This is incorrect. There is no requirement for water to be present in
the atmosphere of Venus *now* to explain the greenhouse effect, and the
presence of a higher water concentration in the past is suggested by the
peculiar D/H ratio in the Venus atmosphere. This was all covered by Pollack,
et al., 1980, and there are several more recent papers that refine the issue
well beyond your current state of knowledge. I suggest you seek out the
library, and start reading.

> I think that the greenhouse model should have been junked after the Pioneer
> data were available (after 1979). I do not argue that an ordinary or runaway
> greenhouse effect is impossible under the right conditions, but only that
> those conditions are not present on Venus today, given the data I have seen.
> The greenhouse model is a good example of people committing to a flawed idea
> before there was much information to judge the idea and then clinging to that
> idea well after more and better information had become available that refuted
> the idea.

Well, as I have already shown the anti-greenhouse sentiment is not well
considered. The greenhouse effect works just fine. But, it is also a naieve
view of science. Scientists do not act in this politically-unified manner,
as you seem to think they do. Scientists compete just like atheletes, and
are only too happy to uncover each others mistakes, in public if possible.
If this were really an ideological issue, it would have crumbled long ago.

> There are other strange features of Venus, not related to the greenhouse, but
> worth noting. (1) The atmosphere does not have much argon (from the radio-
> active decay of potassium, I think). An old atmosphere, like the Earth's,
> should have more argon. The beta decay half-life of potassium-40 is about
> 10^9 yr.

Actually, it's about 1.2 X 10^10 years. A fully chondritic Venus would
lead to a 40Ar partial pressure of about 56 mbar. The Earth shows ~9 mbar,
and Venus shows about 2 to 3 mbar. There is clearly a connection between
the chemical composition of the planet, and it's chemical evolution, and
the Argon abundance. All of these details need to be investigated before
one simply rattles off a quick conclusion that there is something wrong
with the age of Venus because of its Argon abundance. (Lewis & Prinn, 1984)

> (2) If solar heating were the dominant heating at Venus' surface,
> one would expect the equatorial region to be hotter than the poles (like the
> Earth). However, Venus' poles have measured to have temperatures close to or
> even about equal to the equatorial temperatures. From this, I infer that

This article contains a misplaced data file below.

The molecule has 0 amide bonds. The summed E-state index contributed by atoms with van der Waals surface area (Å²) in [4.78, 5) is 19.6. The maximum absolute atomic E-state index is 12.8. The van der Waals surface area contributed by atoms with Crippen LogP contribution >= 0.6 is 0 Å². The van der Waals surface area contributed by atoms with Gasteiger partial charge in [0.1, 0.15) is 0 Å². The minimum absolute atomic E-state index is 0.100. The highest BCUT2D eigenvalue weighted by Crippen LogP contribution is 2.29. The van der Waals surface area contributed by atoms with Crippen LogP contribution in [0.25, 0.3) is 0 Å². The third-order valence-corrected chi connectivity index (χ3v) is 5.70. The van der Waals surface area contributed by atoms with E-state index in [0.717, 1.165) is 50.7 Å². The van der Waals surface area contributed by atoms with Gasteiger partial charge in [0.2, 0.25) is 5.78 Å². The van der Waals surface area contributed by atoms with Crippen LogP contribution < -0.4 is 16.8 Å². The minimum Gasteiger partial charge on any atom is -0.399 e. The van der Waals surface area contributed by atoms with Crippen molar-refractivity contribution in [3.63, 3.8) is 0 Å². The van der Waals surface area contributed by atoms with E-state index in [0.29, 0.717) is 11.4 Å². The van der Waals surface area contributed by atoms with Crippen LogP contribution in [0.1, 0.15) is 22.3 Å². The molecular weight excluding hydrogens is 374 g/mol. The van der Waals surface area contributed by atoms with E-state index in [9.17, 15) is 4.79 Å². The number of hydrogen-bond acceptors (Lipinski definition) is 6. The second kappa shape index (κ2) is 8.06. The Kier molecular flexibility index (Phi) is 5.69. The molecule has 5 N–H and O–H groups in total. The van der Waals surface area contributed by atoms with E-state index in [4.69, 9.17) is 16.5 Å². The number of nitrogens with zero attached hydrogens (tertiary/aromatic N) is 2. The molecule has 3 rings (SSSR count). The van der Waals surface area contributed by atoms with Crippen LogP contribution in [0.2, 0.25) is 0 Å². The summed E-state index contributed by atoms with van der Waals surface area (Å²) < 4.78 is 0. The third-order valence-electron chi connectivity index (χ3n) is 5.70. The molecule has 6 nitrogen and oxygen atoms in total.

> the dominant heating at Venus' surface is not solar, but internal.

The problem is that the atmosphere of the Earth is nowhere near so
radiatively opaque as the atmosphere ov Venus. The surface of the Earth
can cool radiatively, directly to space, the surface of Venus cannot.
Also, the pole-to-equator circulation on Earth is quite wimpy compared
to the very strong superrotation of the Venus atmosphere; the thermosphere
of Venus is observed to rotate around the planet once every 4 days (Earth
days), while rotation on its axis (1 Venus day) takes about 225 Earth days.
In other words, the atmosphere of Venus convects horizontally instead of
vertically, efficiently transferring heat from the "day" side to the "night"
side, whre radiative cooling to space is more efficient. This is exactly
what thermodynamics would suggest.

> (3) Venus
> has a youthful-looking surface, not gnarled and wrinkly like the Earth's :)

How youthful? What does "youthful" mean for a planet? Standard theory
suggests that this surface, in many places, is about 500,000,000 years
old. That may sound "youthful" on a geophysical scale, but if the
solar system is 5 billion years old, thats still 10% of the life of
the solar system, and that's a significant chunk of time. It is
certainly a lot older than will do Velikovsky any good.

> How the planet science community could have kept up the greenhouse model,
> especially with no inverted temperature gradient, is bizarre. I assume it
> is by inertia or politics.

Your assumption is wrong, as is your intuition for temperature gradients.
Better luck next time, it's nice to see that Ted doesn't have to feel
lonely any more.

Obligatory References ...
[Note: JGR = "Journal of Geophysical Research"]

Lewis, J.S & R.G. Prinn
"Planets and Their Atmospheres"
Academic Press, 1984

Pollack, et al.,
"Greenhouse Models of Venus' High Surface Temperature, as Constrained
by Pioneer Venus Measurements"
JGR - Space Physics 85(A13): 8223-8231 (December 30, 1980)

Schofield, J.T & Taylor, F.W.
"Net Global Emission from the Venusian Atmosphere"
Icarus, 52(2): 245-262 (November 1982)

Taylor, F.W. et al.,
"Structure and Meteorology of the Middle Atmosphere of Venus: Infrared
Remote Sensing From the Pioneer Orbiter"
JGR - Space Physics 85(A13): 7963-8006 (December 30, 1980)

Tomasko, M.G. et al.,
"The Thermal Balance of Venus in Light of the Pioneer Venus Mission"
JGR - Space Physics 85(A13): 8187-8199 (December 30, 1980)

Speaking only for myself ...
Timothy J. Thompson, Timothy.J.Thompson@jpl.nasa.gov

California Institute of Technology, Jet Propulsion Laboratory ...
Earth & Space Sciences Division, Terrestrial Science Element ...
ASTER Project Atmospheric Corrections Science Team ...
Vice President, Mount Wilson Observatory Association ...
Board of Directors, Los Angeles Astronomical Society.